One of the most important (but also most complex) factors in graphic design is composition: is the image as a whole dynamic or static? Does it express tension or tranquility? Is it trendy or old-fashioned?

We don't have a clear solution on composition at this moment, there are a few things getting jumbled up that cannot seem to be separated from each other. There is composition by itself, but also the elements in a composition and the relation between those elements - which apparently is something quite different than composition.

We have three research threads going:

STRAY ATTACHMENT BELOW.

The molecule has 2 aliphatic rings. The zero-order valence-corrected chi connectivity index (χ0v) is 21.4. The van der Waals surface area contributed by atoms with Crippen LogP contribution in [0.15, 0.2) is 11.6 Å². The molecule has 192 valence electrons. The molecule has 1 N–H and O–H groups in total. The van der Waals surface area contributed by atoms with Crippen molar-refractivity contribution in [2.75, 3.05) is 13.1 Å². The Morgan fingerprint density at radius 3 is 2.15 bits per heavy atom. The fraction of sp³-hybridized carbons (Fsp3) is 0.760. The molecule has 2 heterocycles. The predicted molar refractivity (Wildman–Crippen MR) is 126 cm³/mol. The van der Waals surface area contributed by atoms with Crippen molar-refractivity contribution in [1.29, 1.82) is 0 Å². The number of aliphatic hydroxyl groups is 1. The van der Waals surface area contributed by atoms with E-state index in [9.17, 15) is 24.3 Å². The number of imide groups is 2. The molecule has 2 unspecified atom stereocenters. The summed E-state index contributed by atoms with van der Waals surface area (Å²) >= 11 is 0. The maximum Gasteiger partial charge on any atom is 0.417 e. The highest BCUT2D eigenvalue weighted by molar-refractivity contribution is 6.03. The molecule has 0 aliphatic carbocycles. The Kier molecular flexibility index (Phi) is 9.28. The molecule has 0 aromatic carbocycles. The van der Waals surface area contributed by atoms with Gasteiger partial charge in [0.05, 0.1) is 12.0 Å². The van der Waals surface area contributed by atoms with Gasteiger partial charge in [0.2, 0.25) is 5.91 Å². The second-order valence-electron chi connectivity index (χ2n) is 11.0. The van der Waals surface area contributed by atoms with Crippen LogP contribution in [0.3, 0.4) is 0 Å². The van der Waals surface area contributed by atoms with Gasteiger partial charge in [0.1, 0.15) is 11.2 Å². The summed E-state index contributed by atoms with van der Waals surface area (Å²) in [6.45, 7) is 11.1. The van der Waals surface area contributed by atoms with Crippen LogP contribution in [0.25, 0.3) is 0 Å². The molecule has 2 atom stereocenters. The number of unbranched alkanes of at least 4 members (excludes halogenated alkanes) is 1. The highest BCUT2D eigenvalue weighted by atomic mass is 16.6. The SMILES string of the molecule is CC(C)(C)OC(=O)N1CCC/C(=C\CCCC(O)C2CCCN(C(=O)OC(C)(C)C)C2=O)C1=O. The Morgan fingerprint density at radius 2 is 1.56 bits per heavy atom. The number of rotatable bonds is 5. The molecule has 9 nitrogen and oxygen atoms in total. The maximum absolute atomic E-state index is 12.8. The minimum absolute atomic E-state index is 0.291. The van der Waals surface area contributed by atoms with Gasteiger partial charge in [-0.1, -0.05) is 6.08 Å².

<p><span class="pink_box">Grids</span> <br />A mediator imposes a <a href="quicksplit">grid</a> on the canvas. This is the most straightforward solution. All elements in the composition get stuffed in the grid. The grid allocates more space for important or big elements (we know if elements are big or small by mapping language to formal parameters in the same fashion as <a href="Colors_Algorithm">Prism</a>) and as such is <i>growing</i> or <i>dynamic</i>. However, this makes self-reflection almost impossible since the elements have no way of discerning for themselves if they are happy.</p><p><span class="pink_box">Vectors&nbsp;</span><br />Each composition has a <i>direction</i>, and a <i>tension</i> and <i>gravity</i>. These are all three aspects of one supervector that describes the composition. Once the supervector is determined, all elements can be placed according to its path (this would be somewhat similar to superstring theory).</p><p><span class="pink_text"><span class="pink_box">Cells</span>&nbsp;</span><br />Each element in the composition is an intelligent ant that communicates with the other elements: do we overlap? Are you happy or should I move a bit more to the left? Possible solutions for this approach is a <i>backtracking</i> algorithm (which would actually make the computer-generated design self conscious!) and a <i>relational</i> approach, in which composition is described purely in terms of relations between elements; the rest they figure out by themselves.</p>  <p>&nbsp;</p>  <p><img src="/static/media/cpathf.gif" class="border" /></p>  <p>&nbsp;</p>  <hr />  <h1>Boids</h1>  <p>Our current experiments are dealing with <i>Boids</i>, <a href="">Craig Reynolds&#39; algorithm</a> for coordinated, leaderless animal movement, e.g. flocking. Right now, Boids seem to be the panacea since it apparently addresses all of the problems we are dealing with: </p>  <ul> <li>elements keep their distance from each other</li> <li>but at the same time following a shared movement pattern</li> </ul>  <p><img src="/static/media/boids.jpg" class="border" /></p>  <p><br /> Examples of boid compositions: <a href="Boids(1)">1</a> <a href="Boids(2)">2</a> <a href="Boids(3)">3</a></p>  <hr />  <h1>Semantic bridging</h1>  <p>Just as with the colors algorithm, it would make sense to form a semantic bridge to describe relationships.</p>  <p>What we have to do here is transform from <i>content-sensitive relationships</i> to <i>spatial relationships</i>. </p>  <p>In other words, a translation from essential formal content (hard/soft, warm/cold, sharp/thump, ...) to a formal language of composition, explaining the spatial relationships between the elements:</p>  <ul> <li>C from A to B</li> <li>B under A</li> <li>B at last A</li> <li>A smaller than B</li> <li>C between A and B</li> </ul>  <p>A <i>solver</i> then solves this equation, and finds an optimal structure between the elements.</p>  <p>Quote from <i>The Art of Unix Programming</i>:</p>  <p><i>One theme that runs through at least three of the Documenter&#39;s Workbench minilanguages is declarative semantics: doing layout from constraints. This is an idea that shows up in modern GUI toolkits as well -- that, instead of giving pixel coordinates for graphical objects, what you really want to do is declare spatial relationships among them (&quot;widget A is above widget B, which is to the left of widget C&quot;) and have your software compute a best-fit layout for A, B, and C according to those constraints.</i></p>  <p>A tool that does this already is the age-old <i>pic</i>(1) unix program. It compiles pictures for troff or TeX, and describes these layouts. Amazingly, <i>pic</i>(1) is installed by default on every OS X system.</p>
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